DISA tees up new round of contracts

Agency officials outlined a range of forthcoming contracts covering everything from enterprise resource planning to cybersecurity analytics at a Nov. 2 industry day.

Wikimedia image: Defense Information Systems Agency (logo).

Defense officials often grouse about an era of tight budgets, but attendees of the Defense Information Systems Agency's industry day could be forgiven for assuming DISA's spigots are open. Officials outlined a range of forthcoming contracts covering everything from enterprise resource planning to cybersecurity analytics at the event, held Nov. 2 at the Ronald Reagan Building in Washington.

One big project in the works, dubbed Telecommunication Services and Enterprise Acquisition Services, or TSEAS, aims for an "all-encompassing enterprise resource planning solution" to support DISA's back-office needs, said Alfred Rivera, director of DISA's Development and Business Center.

"We are revisiting how we want to do our back-end office optimization, and right now…I would argue we have a lot of legacy, stove-pipe...solutions supporting various business aspects," Rivera said. DISA plans to release an RFP for the project in the second quarter of fiscal 2016.

The industry day also was a chance for DISA to highlight the broad overhaul it did in January to try to make the agency more responsive to industry demands. That effort saw the agency set up branches for topics like business and development, and implementation of services and infrastructure.

And if there was a cybersecurity-related theme to the day, it was that DOD craves automation.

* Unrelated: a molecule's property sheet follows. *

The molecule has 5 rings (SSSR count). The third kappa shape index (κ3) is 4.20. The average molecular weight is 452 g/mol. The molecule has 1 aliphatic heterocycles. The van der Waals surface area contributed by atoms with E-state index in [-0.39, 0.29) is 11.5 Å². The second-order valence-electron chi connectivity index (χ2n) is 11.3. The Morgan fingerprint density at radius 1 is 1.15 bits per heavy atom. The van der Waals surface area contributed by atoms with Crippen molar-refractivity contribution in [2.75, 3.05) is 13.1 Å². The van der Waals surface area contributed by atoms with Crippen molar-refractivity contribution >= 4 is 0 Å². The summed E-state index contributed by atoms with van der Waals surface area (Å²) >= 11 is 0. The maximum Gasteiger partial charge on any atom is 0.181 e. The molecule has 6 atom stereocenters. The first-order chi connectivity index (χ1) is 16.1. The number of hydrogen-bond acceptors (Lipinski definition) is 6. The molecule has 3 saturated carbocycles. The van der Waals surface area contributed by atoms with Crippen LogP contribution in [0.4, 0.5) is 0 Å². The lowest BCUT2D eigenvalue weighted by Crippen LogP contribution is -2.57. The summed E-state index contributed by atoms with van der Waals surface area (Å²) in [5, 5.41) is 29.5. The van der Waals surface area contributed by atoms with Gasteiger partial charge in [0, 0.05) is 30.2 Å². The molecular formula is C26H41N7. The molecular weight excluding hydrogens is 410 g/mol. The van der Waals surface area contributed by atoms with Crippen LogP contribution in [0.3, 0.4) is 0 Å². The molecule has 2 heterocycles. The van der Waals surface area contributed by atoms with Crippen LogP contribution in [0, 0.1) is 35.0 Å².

Jack Wilmer, an executive at DISA's Infrastructure Directorate, said the agency was looking to have "fewer manually intensive tools" for cyber defense and more automation. About 80 percent of incoming email traffic to DOD accounts is spam, phishing or some other form of junk, he noted. The other 20 percent includes both benign traffic and zero-day threats that cannot be blocked with known signatures. And so the agency is "evolving from [a] signature-based detection" approach to one that takes more stock of zero-days, Wilmer said.

DISA will soon release an RFP for an "Enterprise Email Security Gateway Solution" to provide anti-virus and content-filtering services, Wilmer said. "One of the things that we're trying to drive into that that does not exist now is data loss prevention," he added.

ISIS fight changed the game

The demand on DISA to deploy improved military communications to war zones looks set to increase, given President Obama's recent decisions to extend the U.S. mission in Afghanistan and deploy special operations forces to advise in the fight against the so-called Islamic State, or ISIS.

For DISA, the fight against ISIS has meant supporting ad-hoc communications networks and providing tools to synthesize intelligence in the field.

One example is DISA's "unified video dissemination system," which aggregates the feeds of drones in the field and makes them available via a broadcast service. That video service is used daily by combatant commands that are supporting the anti-ISIS fight, Martin Gross, vice director of DISA's Implementation and Sustainment Center, told reporters.

There is also the Mission Partner Environment, which DISA uses to provide defense officials with a single structure to share information with allies, including those involved in the fight against ISIS.

Setting up ad hoc networks can mean dealing with legacy technology, Gross said. "There are a lot of networks that are built on legacy technology that we're looking at how to rapidly move forward and integrate together," he added.

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